Name: ZydecoSteve

Most Recent Reviews

I have two Mohawk Solo 14's in fiberglass that I purchased to share with members of my canoe club. We use them for paddling on flatwater and on small winding rivers. Previous owners had used them for some whitewater and for fishing, but the Solo 14' is better suited for flatwater, having far less rocker than the Solo 13' and less primary stability than many beamier canoes of the fishing/sport class.

The naming of these boats "Solo" is unfortunate because it confuses the "Solo" with other solo canoes. Also the fact that Solo 14 and Solo 13 boats are so completely different, this did not help the branding of this model which was discontinued sometime around 1990.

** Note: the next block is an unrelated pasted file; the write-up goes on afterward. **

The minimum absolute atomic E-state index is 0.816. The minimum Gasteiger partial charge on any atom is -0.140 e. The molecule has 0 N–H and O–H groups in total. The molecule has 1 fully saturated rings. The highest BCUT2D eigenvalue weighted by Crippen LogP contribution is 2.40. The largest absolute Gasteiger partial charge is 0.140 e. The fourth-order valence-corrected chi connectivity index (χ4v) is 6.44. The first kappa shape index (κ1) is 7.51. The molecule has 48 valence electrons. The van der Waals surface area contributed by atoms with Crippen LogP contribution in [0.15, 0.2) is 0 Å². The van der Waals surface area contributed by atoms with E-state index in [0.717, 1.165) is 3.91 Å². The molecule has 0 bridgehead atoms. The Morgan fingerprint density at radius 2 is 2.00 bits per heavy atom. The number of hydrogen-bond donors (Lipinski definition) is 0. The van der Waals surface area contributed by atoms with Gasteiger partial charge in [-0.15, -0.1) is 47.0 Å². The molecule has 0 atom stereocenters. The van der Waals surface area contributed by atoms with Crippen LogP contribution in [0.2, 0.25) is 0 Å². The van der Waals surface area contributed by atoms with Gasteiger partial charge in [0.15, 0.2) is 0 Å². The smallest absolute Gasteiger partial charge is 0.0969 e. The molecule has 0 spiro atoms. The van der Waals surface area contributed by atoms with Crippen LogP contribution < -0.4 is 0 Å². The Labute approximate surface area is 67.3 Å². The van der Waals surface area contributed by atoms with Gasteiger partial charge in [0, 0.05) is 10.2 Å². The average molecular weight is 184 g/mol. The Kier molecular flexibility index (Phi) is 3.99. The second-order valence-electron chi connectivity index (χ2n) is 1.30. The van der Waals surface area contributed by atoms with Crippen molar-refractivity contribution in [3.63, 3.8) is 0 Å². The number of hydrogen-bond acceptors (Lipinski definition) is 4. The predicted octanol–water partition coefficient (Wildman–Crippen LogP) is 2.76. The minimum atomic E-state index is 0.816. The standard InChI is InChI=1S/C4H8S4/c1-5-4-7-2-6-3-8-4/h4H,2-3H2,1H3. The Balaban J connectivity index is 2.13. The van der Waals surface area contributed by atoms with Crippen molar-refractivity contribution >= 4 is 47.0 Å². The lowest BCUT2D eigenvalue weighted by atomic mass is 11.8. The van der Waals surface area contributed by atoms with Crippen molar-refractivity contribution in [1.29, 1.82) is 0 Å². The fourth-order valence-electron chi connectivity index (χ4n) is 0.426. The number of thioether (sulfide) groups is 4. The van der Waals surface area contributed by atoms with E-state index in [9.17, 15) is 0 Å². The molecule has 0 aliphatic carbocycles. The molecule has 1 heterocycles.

Although unkeeled, the Solo 14 has a long keel-like line in the water that helps track on open water, but can be heeled for decent maneuverability. Some models have the seat mounted flat for sitting and others have the seat angled to assist with kneeling posture. The tumblehome reduces beam from 32" at waterline to about 28" at gunwales. The rough texture of the chop fiberglass is rough on naked knees and any kneelers will definitely require to bring pads for their knees.

That said, these boats are decent construction, not awesome, but a very affordable solo canoe good to show freestyle maneuvering strokes and other solo paddling techniques to beginners.

The Solo 14 is a dedicated solo, meaning, its length and width dictate for one paddler only. Do not attempt to modify and convert to a tandem. That would be a disaster. If you want to paddle with a friend, buy a different canoe, or a second Solo 14.